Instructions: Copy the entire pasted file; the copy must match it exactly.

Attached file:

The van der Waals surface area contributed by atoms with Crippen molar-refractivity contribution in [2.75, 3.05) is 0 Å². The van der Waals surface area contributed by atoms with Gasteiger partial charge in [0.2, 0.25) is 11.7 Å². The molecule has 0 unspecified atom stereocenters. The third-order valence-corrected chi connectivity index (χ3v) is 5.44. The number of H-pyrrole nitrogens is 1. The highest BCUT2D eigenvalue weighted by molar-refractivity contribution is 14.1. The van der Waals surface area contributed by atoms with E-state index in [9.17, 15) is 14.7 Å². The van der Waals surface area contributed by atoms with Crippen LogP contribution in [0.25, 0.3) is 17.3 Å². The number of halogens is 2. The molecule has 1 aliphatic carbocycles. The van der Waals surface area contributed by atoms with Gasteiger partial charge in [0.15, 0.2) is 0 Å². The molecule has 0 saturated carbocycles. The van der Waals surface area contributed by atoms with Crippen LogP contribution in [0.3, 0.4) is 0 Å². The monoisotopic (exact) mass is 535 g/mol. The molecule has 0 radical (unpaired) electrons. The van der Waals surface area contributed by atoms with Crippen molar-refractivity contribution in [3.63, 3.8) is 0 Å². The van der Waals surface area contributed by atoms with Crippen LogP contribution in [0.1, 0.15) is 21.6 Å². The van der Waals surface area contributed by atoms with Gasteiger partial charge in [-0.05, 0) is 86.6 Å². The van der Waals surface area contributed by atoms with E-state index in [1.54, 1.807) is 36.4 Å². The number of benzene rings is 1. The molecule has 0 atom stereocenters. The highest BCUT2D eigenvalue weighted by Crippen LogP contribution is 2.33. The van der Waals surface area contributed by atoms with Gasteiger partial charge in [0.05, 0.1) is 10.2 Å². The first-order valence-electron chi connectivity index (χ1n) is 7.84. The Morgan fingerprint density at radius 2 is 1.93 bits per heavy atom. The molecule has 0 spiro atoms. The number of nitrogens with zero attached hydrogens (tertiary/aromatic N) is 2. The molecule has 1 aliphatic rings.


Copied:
The van der Waals surface area contributed by atoms with Crippen molar-refractivity contribution in [2.75, 3.05) is 0 Å². The van der Waals surface area contributed by atoms with Gasteiger partial charge in [0.2, 0.25) is 11.7 Å². The molecule has 0 unspecified atom stereocenters. The third-order valence-corrected chi connectivity index (χ3v) is 5.44. The number of H-pyrrole nitrogens is 1. The highest BCUT2D eigenvalue weighted by molar-refractivity contribution is 14.1. The van der Waals surface area contributed by atoms with E-state index in [9.17, 15) is 14.7 Å². The van der Waals surface area contributed by atoms with Crippen LogP contribution in [0.25, 0.3) is 17.3 Å². The number of halogens is 2. The molecule has 1 aliphatic carbocycles. The van der Waals surface area contributed by atoms with Gasteiger partial charge in [0.15, 0.2) is 0 Å². The molecule has 0 saturated carbocycles. The van der Waals surface area contributed by atoms with Crippen LogP contribution in [0.3, 0.4) is 0 Å². The monoisotopic (exact) mass is 535 g/mol. The molecule has 0 radical (unpaired) electrons. The van der Waals surface area contributed by atoms with Crippen molar-refractivity contribution in [3.63, 3.8) is 0 Å². The van der Waals surface area contributed by atoms with Crippen LogP contribution in [0.1, 0.15) is 21.6 Å². The van der Waals surface area contributed by atoms with Gasteiger partial charge in [-0.05, 0) is 86.6 Å². The van der Waals surface area contributed by atoms with E-state index in [1.54, 1.807) is 36.4 Å². The number of benzene rings is 1. The molecule has 0 atom stereocenters. The highest BCUT2D eigenvalue weighted by Crippen LogP contribution is 2.33. The van der Waals surface area contributed by atoms with Gasteiger partial charge in [0.05, 0.1) is 10.2 Å². The first-order valence-electron chi connectivity index (χ1n) is 7.84. The Morgan fingerprint density at radius 2 is 1.93 bits per heavy atom. The molecule has 0 spiro atoms. The number of nitrogens with zero attached hydrogens (tertiary/aromatic N) is 2. The molecule has 1 aliphatic rings.